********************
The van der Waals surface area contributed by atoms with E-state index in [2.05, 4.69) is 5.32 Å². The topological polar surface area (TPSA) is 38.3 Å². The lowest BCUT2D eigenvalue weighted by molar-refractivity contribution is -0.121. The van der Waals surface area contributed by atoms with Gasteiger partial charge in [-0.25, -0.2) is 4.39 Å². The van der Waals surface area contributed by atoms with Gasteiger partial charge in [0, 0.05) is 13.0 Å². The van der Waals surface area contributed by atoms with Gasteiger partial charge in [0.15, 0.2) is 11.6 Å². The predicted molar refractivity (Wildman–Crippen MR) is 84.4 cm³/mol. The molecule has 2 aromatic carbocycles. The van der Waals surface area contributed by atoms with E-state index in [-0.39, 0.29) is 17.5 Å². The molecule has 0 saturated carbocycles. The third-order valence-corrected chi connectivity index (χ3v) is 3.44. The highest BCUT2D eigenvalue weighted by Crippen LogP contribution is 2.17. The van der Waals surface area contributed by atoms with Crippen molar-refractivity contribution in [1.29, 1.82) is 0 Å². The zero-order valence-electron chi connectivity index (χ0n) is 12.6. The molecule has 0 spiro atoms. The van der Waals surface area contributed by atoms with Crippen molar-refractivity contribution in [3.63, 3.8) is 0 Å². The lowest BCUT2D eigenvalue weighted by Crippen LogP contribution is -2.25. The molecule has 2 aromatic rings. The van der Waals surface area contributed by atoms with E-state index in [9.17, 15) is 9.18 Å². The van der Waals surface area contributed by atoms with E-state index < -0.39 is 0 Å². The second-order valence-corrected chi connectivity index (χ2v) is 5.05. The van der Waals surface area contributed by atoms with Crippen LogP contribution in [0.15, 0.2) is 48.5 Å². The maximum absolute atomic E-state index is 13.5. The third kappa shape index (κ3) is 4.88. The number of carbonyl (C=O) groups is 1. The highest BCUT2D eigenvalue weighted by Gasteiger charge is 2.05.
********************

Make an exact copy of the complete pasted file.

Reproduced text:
The van der Waals surface area contributed by atoms with E-state index in [2.05, 4.69) is 5.32 Å². The topological polar surface area (TPSA) is 38.3 Å². The lowest BCUT2D eigenvalue weighted by molar-refractivity contribution is -0.121. The van der Waals surface area contributed by atoms with Gasteiger partial charge in [-0.25, -0.2) is 4.39 Å². The van der Waals surface area contributed by atoms with Gasteiger partial charge in [0, 0.05) is 13.0 Å². The van der Waals surface area contributed by atoms with Gasteiger partial charge in [0.15, 0.2) is 11.6 Å². The predicted molar refractivity (Wildman–Crippen MR) is 84.4 cm³/mol. The molecule has 2 aromatic carbocycles. The van der Waals surface area contributed by atoms with E-state index in [-0.39, 0.29) is 17.5 Å². The molecule has 0 saturated carbocycles. The third-order valence-corrected chi connectivity index (χ3v) is 3.44. The highest BCUT2D eigenvalue weighted by Crippen LogP contribution is 2.17. The van der Waals surface area contributed by atoms with Crippen molar-refractivity contribution in [1.29, 1.82) is 0 Å². The zero-order valence-electron chi connectivity index (χ0n) is 12.6. The molecule has 0 spiro atoms. The van der Waals surface area contributed by atoms with Crippen molar-refractivity contribution in [3.63, 3.8) is 0 Å². The lowest BCUT2D eigenvalue weighted by Crippen LogP contribution is -2.25. The molecule has 2 aromatic rings. The van der Waals surface area contributed by atoms with E-state index in [9.17, 15) is 9.18 Å². The van der Waals surface area contributed by atoms with E-state index < -0.39 is 0 Å². The second-order valence-corrected chi connectivity index (χ2v) is 5.05. The van der Waals surface area contributed by atoms with Crippen LogP contribution in [0.15, 0.2) is 48.5 Å². The maximum absolute atomic E-state index is 13.5. The third kappa shape index (κ3) is 4.88. The number of carbonyl (C=O) groups is 1. The highest BCUT2D eigenvalue weighted by Gasteiger charge is 2.05.